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Hi Goof. Are you sure you know the meaning of the word redundant?
Your statement is illogical.
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Tragition wrote:If I understand correctly, we are in a cycle of birth and death in samsara until we reach nibbana. But why?
Because we perceive in this way.
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A "meaning to life" would suggest existence has some extrinsic finality to it, when it could very well be that we exist to exist. You do not listen to a composition simply to hear its end.
We pull ourselves through our existence by way of ignorance of our own constant suffering. In hindsight, I think it's worth it. Existing is better than not existing, even if it implies living with dukkha.
"What holds attention determines action." - William James
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This life has purpose, it is not pointless. Some people like to
say that life has no purpose because they do not know how to give
it purpose. If we known how to use this life as an instrument for
ﬁnding out about the world, about the causes of the world’s aris-
ing, about the complete cessation of the world, and about the way
of practice leading to the complete cessation of the world, then this
life does have purpose. Life, then, is a means of studying, practising,
and obtaining the fruits of practice. It is a means of coming to know
the best thing that human beings can and ought to know, namely,
nibbāna. So remember, this life does have purpose, although for
the fool who doesn’t know how to use it, it has no purpose at all.
The purpose of life is to find true peace and
But even though our mind imagines the world and everything in it to be other than the way it actually is, the reality of existence remains eternally untouched by our misperception of it. This is both relatively good and bad. It is good in that existence is eternally what it is. We need not worry about reality becoming something other than reality. But it is bad in the sense that the world we imagine to exist is always colliding with the world as it actually is. This collision is the cause of immense human suffering and conflict.
And when all the struggle ceases, we realize that the prison of our mind cannot hold us in anymore, because the prison was all along something we imagined into existence. And imagined things aren’t real, they don’t exist. But we could never really see this as long as we were fighting the phantoms of our minds. We needed the one thing that our imaginary minds could not bring about, could not fake or create: the genuine surrender of all struggle.
freedom ie. nibbana
And what is right speech? Abstaining from lying, from divisive speech, from abusive speech, & from idle chatter: This is called right speech.
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rowyourboat wrote:The purpose of life is to find happiness. The only lasting happiness is nibbana.
That's a bit redundant isn't it, if weren't alive we wouldn't need happiness. It's a bit like saying the purpose of having a car is to find the gas station.
Yes, it is all a bit pointless.
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alan wrote:Hi Goof. Are you sure you know the meaning of the word redundant?
Your statement is illogical.
Redundant means among other things "surplus to requirements; unnecessary or superfluous".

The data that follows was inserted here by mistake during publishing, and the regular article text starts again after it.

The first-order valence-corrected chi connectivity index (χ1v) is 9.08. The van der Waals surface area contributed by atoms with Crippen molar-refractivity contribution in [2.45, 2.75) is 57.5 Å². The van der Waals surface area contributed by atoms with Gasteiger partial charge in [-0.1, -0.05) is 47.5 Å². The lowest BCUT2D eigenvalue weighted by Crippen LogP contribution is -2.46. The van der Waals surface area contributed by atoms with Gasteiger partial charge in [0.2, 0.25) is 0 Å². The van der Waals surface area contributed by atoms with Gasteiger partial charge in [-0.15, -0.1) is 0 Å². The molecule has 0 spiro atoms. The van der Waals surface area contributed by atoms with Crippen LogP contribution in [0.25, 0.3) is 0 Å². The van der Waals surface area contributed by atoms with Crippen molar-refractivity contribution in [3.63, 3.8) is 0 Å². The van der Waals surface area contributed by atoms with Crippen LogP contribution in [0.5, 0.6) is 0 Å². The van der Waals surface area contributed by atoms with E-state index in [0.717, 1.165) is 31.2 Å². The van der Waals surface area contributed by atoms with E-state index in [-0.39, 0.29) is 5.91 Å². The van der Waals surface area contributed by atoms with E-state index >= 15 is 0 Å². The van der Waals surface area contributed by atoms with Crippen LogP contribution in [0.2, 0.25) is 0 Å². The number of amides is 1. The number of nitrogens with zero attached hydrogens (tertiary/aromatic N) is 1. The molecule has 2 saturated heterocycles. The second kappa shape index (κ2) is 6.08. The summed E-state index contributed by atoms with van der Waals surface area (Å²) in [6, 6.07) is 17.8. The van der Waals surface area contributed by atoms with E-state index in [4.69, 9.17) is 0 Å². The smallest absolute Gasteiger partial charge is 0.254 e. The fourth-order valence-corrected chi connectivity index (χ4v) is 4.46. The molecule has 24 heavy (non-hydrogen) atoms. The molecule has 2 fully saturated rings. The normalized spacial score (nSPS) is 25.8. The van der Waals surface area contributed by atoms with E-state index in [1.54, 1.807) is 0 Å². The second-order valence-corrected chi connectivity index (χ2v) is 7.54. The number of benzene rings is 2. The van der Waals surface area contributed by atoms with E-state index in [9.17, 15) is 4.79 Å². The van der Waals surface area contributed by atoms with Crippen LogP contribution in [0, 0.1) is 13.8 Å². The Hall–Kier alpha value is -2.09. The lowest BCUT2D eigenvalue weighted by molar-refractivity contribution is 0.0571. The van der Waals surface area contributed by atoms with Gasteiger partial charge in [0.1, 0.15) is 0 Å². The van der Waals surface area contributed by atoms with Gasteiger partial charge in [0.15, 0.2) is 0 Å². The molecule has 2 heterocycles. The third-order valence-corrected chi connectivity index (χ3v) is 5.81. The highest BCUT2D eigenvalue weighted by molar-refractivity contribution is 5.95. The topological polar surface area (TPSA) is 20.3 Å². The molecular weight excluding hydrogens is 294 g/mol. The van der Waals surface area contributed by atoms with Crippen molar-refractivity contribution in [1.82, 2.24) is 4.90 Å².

When a question is answered that is different from the one asked that is redundant.
"Whenever we feel that we are definitely right, so much so that we refuse to open up to anything or anybody else, right there we are wrong. It becomes wrong view. When suffering arises, where does it arise from? The cause is wrong view, the fruit of that being suffering. If it was right view it wouldn't cause suffering." - Ajahn Chah
"Remember you dont meditate to get anything, but to get rid of things. We do it, not with desire, but with letting go. If you want anything, you wont find it." - Ajahn Chah
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Is the question even valid? As any response would be couched in humanised terms.
One argument could be (without couching it in Theravadan terms):
The world existed before humans;
Humans are born and continue to exist in dependence on conducive conditions/circumstances (in the physical conditions/environmental sense);
When those conditions/circumstances no longer conduce (either to one being or more) then that particular human is no longer able to physically exist; and
that is all.
I've not couched the above in the paticcasamuppada sense, because my (potentially rudimentary or wrong) understanding is that when one sees DO, and thus it ceases, one realises (if that's the correct term) Nibbana, but the physical body continues to exist, sustained by conducive physical conditions/environment as above.
Another argument could be:
Any ultimate purpose must be universal;
it is unlikely that the human race as an entirety would ever be able to agree upon such a universal purpose; thus
there is no universal purpose to existence.
Could be arguments couched as biological or evolutionary impetus'.
Or one could argue that one defines ones own purpose in life, which won't necessarily accord with someone else's view of their purpose. And thus we each make of our existence what we are content with and can reconcile our understanding with.
If, after thousands of years of human thought and investigation, the matter still hasn't been decided to any level of settled acceptance, I'd wager whether the question is inherently unanswerable objectively, and/or invalid in the first place.
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